President Clinton heads to Florida today to praise the wonders of free trade, even as members of the state's delegation say they're reluctant to grant him the authority to negotiate new trade deals without congressional tinkering.
With a vote in the House and Senate looming next week, it appears a majority of the state's congressional delegation is leaning against giving Clinton so-called "fast-track" authority to push trade deals through Congress.
"The administration doesn't have the votes," said Rep. Clay Shaw, the Fort Lauderdale Republican who is chairman of the state's congressional delegation. "If they want Florida's votes, they're going to have to come up with the right answers."
The bill would give the president authority to send trade deals to Congress for up-or-down votes with no amendments. Clinton and presidents dating back to Gerald Ford have had that authority, but it expired in 1994.
At a meeting of the delegation Thursday, they threw oranges and tomatoes in the path of the bill.
Their animosity stems from the North American Free Trade Agreement, which a majority of the 23-member delegation supported. Lawmakers say the Clinton administration failed to make good on its promises to protect Florida winter vegetables from cheaper Mexican goods.
During Thursday's meeting, Rep. Mark Foley, a West Palm Beach Republican, said he felt snubbed because the Clinton administration did not give him a substantive response when the delegation wrote a letter outlining its concerns about the trade bill.
"If you're serious about (watching out for Florida interests), how can a delegation this size be treated like this?" he asked.
As part of Clinton's lobbying effort, Foley and Rep. Peter Deutsch, a Fort Lauderdale Democrat, are flying with him aboard Air Force One to Florida this morning. Both are undecided on the trade bill.
While in Florida, Clinton will visit a Riviera Beach shipping company that relies on exports for 80 percent of its business.
Clinton has gotten support from Rep. Jim Davis of Tampa, who is helping to round up Democratic votes. Davis said he, too, wants Florida farmers protected, but he thinks the bill should be passed.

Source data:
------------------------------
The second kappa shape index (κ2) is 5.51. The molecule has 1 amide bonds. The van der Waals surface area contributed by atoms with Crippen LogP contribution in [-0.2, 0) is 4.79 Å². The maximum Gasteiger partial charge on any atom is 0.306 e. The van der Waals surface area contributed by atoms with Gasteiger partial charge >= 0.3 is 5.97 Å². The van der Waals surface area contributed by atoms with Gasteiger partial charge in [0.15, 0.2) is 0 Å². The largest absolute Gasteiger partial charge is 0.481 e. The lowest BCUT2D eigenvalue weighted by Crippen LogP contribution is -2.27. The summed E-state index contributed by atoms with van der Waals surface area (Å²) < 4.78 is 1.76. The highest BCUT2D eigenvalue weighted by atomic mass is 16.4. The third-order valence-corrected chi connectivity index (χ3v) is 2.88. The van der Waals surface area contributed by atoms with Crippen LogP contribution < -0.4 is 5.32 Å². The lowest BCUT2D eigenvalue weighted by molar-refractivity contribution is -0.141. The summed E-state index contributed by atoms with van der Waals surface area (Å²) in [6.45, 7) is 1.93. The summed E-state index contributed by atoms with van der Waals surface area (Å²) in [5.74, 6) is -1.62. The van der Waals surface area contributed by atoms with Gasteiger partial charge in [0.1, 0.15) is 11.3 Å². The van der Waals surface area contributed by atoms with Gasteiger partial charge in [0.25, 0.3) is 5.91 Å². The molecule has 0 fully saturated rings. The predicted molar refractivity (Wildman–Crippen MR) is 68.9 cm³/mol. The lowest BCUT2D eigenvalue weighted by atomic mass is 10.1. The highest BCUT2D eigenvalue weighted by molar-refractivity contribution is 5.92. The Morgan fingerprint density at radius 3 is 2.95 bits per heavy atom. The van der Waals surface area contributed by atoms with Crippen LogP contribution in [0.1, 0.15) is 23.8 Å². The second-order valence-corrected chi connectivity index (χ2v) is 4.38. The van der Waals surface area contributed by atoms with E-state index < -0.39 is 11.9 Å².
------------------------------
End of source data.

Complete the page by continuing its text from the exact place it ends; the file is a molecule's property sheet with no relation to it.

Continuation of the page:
"Without the bill, we have no ability to even discuss further trade agreements with Latin America and other countries," Davis said. "With the bill, at least we have a fighting chance to negotiate agreements that will benefit the Tampa Bay area, Florida and the country."
With the House vote expected to be close, the 23-member delegation could extract some concessions from the administration, as it did during the 1993 NAFTA debate.
Administration officials told the delegation Thursday they were addressing Florida's concerns, but that didn't seem to appease the opponents.
Rep. Michael Bilirakis, a Palm Harbor Republican, said he was leaning against the bill because he thinks the Clinton administration has reneged on earlier promises to Florida.
Rep. Karen Thurman, a Dunnellon Democrat, voted against it in the House Ways and Means committee. Clinton has met with her three times, including a visit in the Oval Office. She agrees with Clinton that "there is a case to be made" for fast track. But she fears opening up the borders without protections for Florida agriculture could devastate the industry. "I just don't know that we could sustain those kinds of hits and keep a viable industry," Thurman said.
Rep. C.W. Bill Young, an Indian Rocks Beach Republican, said he had not taken a position on the bill but he was concerned about the difficulty Florida farmers have faced since NAFTA. "Most of the Florida members would like to have more of a firm commitment that our state's interests are going to be protected," he said.
Rep. Tillie Fowler, a Jacksonville Republican, said she is leaning against the bill because NAFTA has hurt the vegetable industry.
In the Senate, where the authority might attract 60 or more votes, both Floridians support the authority. "The bottom line is that Florida is a state that greatly benefits by increasing trade," said Sen. Connie Mack.
Shaw said many members in the delegation are flexible and could still support the bill if they get what they want from Clinton.
"The Florida delegation is against fast track now," said Shaw. But "I think a lot of those votes can be turned around."